[Pic: Hopkinson family]
Flg Off D Hopkinson
Lancaster serial number: ED864/G
Call sign: AJ-B
First wave. Crashed on outward flight.
Donald Hopkinson was born on 19 September 1920, in Royton, near Oldham in Lancashire. His mother died when he was quite young, so he was raised by her brother’s family. He was educated at Chadderton Grammar School, where he excelled at cricket, and worked as a clerk before volunteering for the RAF in early 1941. After initial training in England he was selected for training as an air observer and sent to Canada. He qualified as a bomb aimer in May 1942, and was commissioned.
Hopkinson was posted to an Operational Training Unit in the summer of 1942, and crewed up with Floyd Wile, Albert Garshowitz and Richard Bolitho, with Max Stephenson as their pilot. In October 1942, all five were sent for heavy bomber training to RAF Wigsley and Frank Garbas and John Kinnear were added to the crew.
The crew was posted on operational duties to 9 Squadron two days before Christmas. However, tragedy struck early in the Ney Year when Max Stephenson was killed on an operation to Duisberg flying as second pilot/flight engineer. The remaining six were sent on to 57 Squadron at RAF Scampton, and were allocated to pilot Bill Astell. They flew on a number of operations together in February and March before being posted into 617 Squadron.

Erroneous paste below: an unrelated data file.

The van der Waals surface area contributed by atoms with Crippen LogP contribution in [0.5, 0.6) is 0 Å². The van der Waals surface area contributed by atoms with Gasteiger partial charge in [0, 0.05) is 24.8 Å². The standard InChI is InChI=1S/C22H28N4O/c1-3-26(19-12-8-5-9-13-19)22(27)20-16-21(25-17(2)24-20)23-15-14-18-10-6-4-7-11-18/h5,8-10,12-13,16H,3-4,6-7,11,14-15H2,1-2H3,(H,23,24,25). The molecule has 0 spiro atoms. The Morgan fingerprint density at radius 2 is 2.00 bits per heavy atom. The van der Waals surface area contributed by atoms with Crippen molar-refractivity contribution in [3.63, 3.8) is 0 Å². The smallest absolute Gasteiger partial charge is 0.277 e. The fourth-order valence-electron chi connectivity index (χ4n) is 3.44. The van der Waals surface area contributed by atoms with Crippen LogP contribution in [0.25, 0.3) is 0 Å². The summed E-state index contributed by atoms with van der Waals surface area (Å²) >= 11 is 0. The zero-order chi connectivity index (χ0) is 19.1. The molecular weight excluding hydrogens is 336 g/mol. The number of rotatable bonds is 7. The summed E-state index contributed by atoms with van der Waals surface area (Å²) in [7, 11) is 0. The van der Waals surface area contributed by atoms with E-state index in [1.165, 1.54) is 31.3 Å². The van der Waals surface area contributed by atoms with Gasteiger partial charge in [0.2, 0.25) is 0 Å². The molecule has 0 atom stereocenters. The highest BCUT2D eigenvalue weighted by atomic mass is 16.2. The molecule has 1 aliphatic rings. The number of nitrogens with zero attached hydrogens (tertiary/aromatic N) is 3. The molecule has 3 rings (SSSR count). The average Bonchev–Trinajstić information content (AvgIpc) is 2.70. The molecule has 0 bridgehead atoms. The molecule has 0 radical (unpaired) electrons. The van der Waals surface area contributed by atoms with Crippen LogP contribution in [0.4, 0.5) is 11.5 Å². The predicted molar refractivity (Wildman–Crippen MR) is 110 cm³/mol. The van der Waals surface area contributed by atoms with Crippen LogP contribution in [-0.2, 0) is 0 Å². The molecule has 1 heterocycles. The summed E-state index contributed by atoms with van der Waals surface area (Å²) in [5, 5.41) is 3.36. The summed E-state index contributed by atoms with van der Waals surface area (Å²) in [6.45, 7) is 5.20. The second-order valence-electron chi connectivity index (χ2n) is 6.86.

On his last home leave, Hopkinson mentioned to his family that he had a bad premonition about the forthcoming operation. Unfortunately he was correct, and from his position in the nose of AJ-B he must have suddenly seen the HT cables and pylons in its path, realising perhaps that they could not avoid them.
Donald Hopkinson is buried with his comrades in Reichwald Forest Cemetery, having been reinterred there after the war.
Rank and decorations as of 16 May 1943.
Robert Owen, Steve Darlow, Sean Feast & Arthur Thorning, Dam Busters: Failed to Return, Fighting High, 2013
Richard Morris, Guy Gibson, Penguin 1995
John Sweetman, The Dambusters Raid, Cassell 2002